James Lee Byars: I Cancel All My Works At Death
February 7 - May 4, 2014
I Cancel All My Works at Death is the first comprehensive survey of the plays, actions, and performances of James Lee Byars (Detroit 1932 - Cairo 1997). Spanning the period from 1960 (when he created his first action in Kyoto, Japan) to 1981 (when de Appel arts centre in Amsterdam presented a year-long survey), the exhibition, which is titled after Byars' now-famous speech act, adopts the premise that the artist and his work are better mis-remembered than re-experienced. I Cancel All My Works at Death therefore presents none of his actual performances; nor does it include objects made, owned, or used by him, nor vintage ephemera--with the exception of obituaries published in newspapers at the time of his death. What it does include are suits and costumes, scripts, theater posters, props, puppet videos, a detailed timeline, among other elements. It also includes new, un-authored solo actions and group events that will be carried out sparingly and intermittently during the run of the show.
The exhibition is curated by Triple Candie, a phantom-like institution that existed in Harlem as an alternative space from 2001 to 2010. Run by two art historians who now live in Philadelphia, Triple Candie produces exhibitions about art but devoid of it and realized without the involvement of artists. Recent projects include Epigraphe pour une preface: The Original is Unfaithful to the Copy (FRAC Le Plateau, Paris, 2013), Of the Siren and the Sky: The Life and Work of Michael Whipple (Utah Museum of Contemporary Art, 2013), and Maurizio Cattalan is Dead: Life and Work, 1960-2009 (Deste Foundation, Athens, 2010). At the request of Triple Candie, this exhibition has been dramaturged by Jens Hoffmann, MOCAD's guest curator.
State of Exception
February 7 - May 4, 2014
Installation created by Richard Barnes and Amanda Krugliak, photograph Richard Barnes, featured in the New York Times Magazine, July 2013.
Originally from the exhibition State of Exception, hundreds of backpacks left behind by undocumented migrants in the Arizona desert; from the archives of Jason De León's Undocumented Project
The exhibition State of Exception, originally installed at the University of Michigan Institute for the Humanities Gallery in 2012, represents the collaboration between artist/photographer Richard Barnes, artist/curator Amanda Krugliak, and U-M anthropologist Jason De León, considering how best to curate objects from De Leon’s Undocumented Migration Project. The exhibition presents backpacks, water bottles, border restraints and other objects left behind by undocumented migrants on their journey into the U.S., and audio interviews from migrants relaying their own perspectives and experiences, and their relationships to these objects. There are also video and photographs shot by Richard Barnes on location along the U.S. Mexico border.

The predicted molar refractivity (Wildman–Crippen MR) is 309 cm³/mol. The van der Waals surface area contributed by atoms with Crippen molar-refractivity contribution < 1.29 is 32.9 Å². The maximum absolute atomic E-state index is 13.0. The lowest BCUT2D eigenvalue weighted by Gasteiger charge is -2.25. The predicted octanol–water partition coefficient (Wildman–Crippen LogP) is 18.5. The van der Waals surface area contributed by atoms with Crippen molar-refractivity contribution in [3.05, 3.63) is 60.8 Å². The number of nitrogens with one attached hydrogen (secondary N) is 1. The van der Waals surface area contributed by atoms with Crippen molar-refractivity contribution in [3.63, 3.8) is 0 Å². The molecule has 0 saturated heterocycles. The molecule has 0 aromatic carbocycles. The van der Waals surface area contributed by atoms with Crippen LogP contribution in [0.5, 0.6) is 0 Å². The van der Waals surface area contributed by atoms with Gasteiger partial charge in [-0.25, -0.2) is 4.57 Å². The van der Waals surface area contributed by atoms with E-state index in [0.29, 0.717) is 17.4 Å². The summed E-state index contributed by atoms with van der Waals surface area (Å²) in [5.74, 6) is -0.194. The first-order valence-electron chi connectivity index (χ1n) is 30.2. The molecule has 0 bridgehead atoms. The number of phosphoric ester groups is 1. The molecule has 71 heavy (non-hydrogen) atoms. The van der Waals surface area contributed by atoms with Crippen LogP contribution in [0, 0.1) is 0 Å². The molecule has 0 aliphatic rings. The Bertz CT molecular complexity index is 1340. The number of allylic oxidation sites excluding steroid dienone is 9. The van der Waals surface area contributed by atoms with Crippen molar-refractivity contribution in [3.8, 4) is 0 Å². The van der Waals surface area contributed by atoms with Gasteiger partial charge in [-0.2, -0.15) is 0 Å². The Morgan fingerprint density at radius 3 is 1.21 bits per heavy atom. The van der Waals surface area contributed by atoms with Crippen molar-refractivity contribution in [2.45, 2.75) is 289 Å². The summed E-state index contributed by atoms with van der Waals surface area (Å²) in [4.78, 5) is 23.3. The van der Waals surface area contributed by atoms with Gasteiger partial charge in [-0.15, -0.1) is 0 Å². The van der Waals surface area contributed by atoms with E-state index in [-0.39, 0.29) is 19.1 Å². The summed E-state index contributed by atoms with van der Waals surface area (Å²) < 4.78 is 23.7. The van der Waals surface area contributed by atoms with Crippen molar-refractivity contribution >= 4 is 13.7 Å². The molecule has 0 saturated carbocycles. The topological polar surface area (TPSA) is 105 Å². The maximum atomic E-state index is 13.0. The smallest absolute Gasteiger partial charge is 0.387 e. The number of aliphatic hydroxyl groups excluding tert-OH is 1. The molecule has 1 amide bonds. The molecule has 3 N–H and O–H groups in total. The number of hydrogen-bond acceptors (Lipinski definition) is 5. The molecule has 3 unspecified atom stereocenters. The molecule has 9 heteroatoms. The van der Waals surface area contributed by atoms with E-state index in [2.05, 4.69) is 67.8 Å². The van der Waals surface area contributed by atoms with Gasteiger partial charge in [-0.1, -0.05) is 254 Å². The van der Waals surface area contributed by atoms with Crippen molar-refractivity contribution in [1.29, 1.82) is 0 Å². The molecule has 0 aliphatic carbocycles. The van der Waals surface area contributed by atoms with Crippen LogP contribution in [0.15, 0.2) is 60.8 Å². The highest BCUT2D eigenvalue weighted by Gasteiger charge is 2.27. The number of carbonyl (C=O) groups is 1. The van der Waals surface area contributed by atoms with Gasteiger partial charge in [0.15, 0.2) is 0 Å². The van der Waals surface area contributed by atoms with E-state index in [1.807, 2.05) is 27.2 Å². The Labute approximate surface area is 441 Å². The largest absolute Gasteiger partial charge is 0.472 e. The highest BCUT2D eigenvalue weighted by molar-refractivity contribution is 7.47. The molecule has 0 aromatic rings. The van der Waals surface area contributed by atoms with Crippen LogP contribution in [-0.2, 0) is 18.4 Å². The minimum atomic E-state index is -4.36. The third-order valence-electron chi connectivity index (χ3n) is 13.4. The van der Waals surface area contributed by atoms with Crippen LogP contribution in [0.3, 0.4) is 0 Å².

The first serious curation of De León’s research, Barnes and Krugliak approach the exhibition conceptually, presenting this human experience always within the frame of Jason’s research and methodology and informed by the perspectives and fieldwork carried out by De Leon and his crew.
State of Exception conveys the complexity and ambiguity of these found objects, and what they may or may not have revealed in terms of transition, humanity, commerce, culture, violence, and accountability.
Read articles about State of Exception:
New York Times
This exhibition is made possible by the support of The University of Michigan's Institute for the Humanities and MOCAD.
Projecting: Films from Dara Friedman
May 16 - July 27, 2014
Dara Friedman is best known for her film and video installations, in which she uses the techniques of structuralist filmmaking to depict the lushness, ecstasy, and energy of everyday life. She often distills, syncopates, reverses, loops, or otherwise alters familiar sounds and sights, drawing attention to the distinct sensory acts of hearing and seeing. Whether her work portrays a series of narrative fragments or a single evocative scene repeated over and over, Friedman heightens the emotional impact by cutting directly to the films climax in order to, as she puts it, “get to the part you really care about.”
For three weeks, in the fall of 2007, midtown Manhattan will be the stage for Musical, a series of spontaneous actions orchestrated by artist and filmmaker Dara Friedman. From dawn to dusk, and occasionally in the middle of the night, office workers, mothers, schoolchildren, taxi drivers, doormen, tourists, divas, and grandparents will broke into song, creating unexpected musical events and serendipitous urban moments for all who encountered them. Throughout the course of the project, nearly one hundred individual actions took place throughout the day and night, weekdays only, in the blocks between Grand Central Station and Central Park South, and between Broadway and Park Avenue.